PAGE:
Seen and Heard in Mexico: Children and Revolutionary Cultural Nationalism

Seen and Heard in Mexico: Children and Revolutionary Cultural Nationalism

Seen and Heard in Mexico: Children and Revolutionary Cultural Nationalism

Seen and Heard in Mexico: Children and Revolutionary Cultural Nationalism


During the first two decades following the Mexican Revolution, children in the country gained unprecedented consideration as viable cultural critics, social actors, and subjects of reform. Not only did they become central to the reform agenda of the revolutionary nationalist government; they were also the beneficiaries of the largest percentage of the national budget. While most historical accounts of postrevolutionary Mexico omit discussion of how children themselves experienced and perceived the sudden onslaught of resources and attention, Elena Jackson Albarrán, in Seen and Heard in Mexico, places children’s voices at the center of her analysis. Albarrán draws on archived records of children’s experiences in the form of letters, stories, scripts, drawings, interviews, presentations, and homework assignments to explore how Mexican childhood, despite the hopeful visions of revolutionary ideologues, was not a uniform experience set against the monolithic backdrop of cultural nationalism, but rather was varied and uneven. Moving children from the aesthetic to the political realm, Albarrán situates them in their rightful place at the center of Mexico’s revolutionary narrative by examining the avenues through which children contributed to ideas about citizenship and nation.


My home is the Women’s Penitentiary. I sleep on a woven mat on
the floor. the clothing that I have is one pair of jeans, one cotton
shirt, one jacket, and leather shoes…. the toys that I have I made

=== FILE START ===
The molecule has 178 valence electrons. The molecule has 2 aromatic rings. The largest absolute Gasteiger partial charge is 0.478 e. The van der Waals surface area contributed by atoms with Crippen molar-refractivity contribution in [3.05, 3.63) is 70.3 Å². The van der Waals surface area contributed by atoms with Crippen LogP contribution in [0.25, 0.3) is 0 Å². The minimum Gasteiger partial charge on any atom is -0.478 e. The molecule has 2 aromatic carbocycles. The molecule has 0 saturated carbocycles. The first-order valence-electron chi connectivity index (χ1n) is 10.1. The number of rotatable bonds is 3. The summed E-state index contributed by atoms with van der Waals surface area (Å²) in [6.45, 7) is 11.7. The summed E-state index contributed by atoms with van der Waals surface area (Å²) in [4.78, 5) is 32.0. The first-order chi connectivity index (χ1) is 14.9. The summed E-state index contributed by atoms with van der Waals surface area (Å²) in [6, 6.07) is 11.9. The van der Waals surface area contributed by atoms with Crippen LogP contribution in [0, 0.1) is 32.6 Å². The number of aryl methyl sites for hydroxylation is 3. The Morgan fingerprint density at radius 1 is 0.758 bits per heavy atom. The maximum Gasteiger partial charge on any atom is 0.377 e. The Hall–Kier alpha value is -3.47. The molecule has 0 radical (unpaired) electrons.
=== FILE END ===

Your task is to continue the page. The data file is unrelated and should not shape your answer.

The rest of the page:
myself at school: a grasshopper, a see-saw, a hobby horse, and a croc
odile. I practice marbles, the harmonica, and the cup-and-ball….
My mother treats me well; she neither beats nor scolds me, and my
teacher is kind, and I learn from her in a friendly and caring way. I
am not satisfied with the way that I live.

—ENRIQUE GÓMEZ herrera, child autobiographer in Guanajuato, 1937

It takes a long time to become young.

—PABLO picasso, Cannes, France, 1966

Enrique Gómez Herrera awoke each morning on his straw mat on the floor of his mother’s cell in the Women’s Penitentiary in Guanajuato, where she was serving a twentyyear sentence for the murder of her older daughter’s abusive husband. Daily, Enrique bathed and dressed his younger sister and then donned his only set of clothes and set out from his prison home for school, where he attempted to integrate himself into a classroom of his peers. in an autobiographical essay solicited for a collection of Guanajuato schoolchildren’s personal experiences, Enrique dutifully relayed the expected hallmarks of childhood: a catalog of his toys, his siblings, and the adults and institutions that shaped the contours of his young life. Despite the extreme circumstances that distinguished him from other children his age, he strained to provide a normal-

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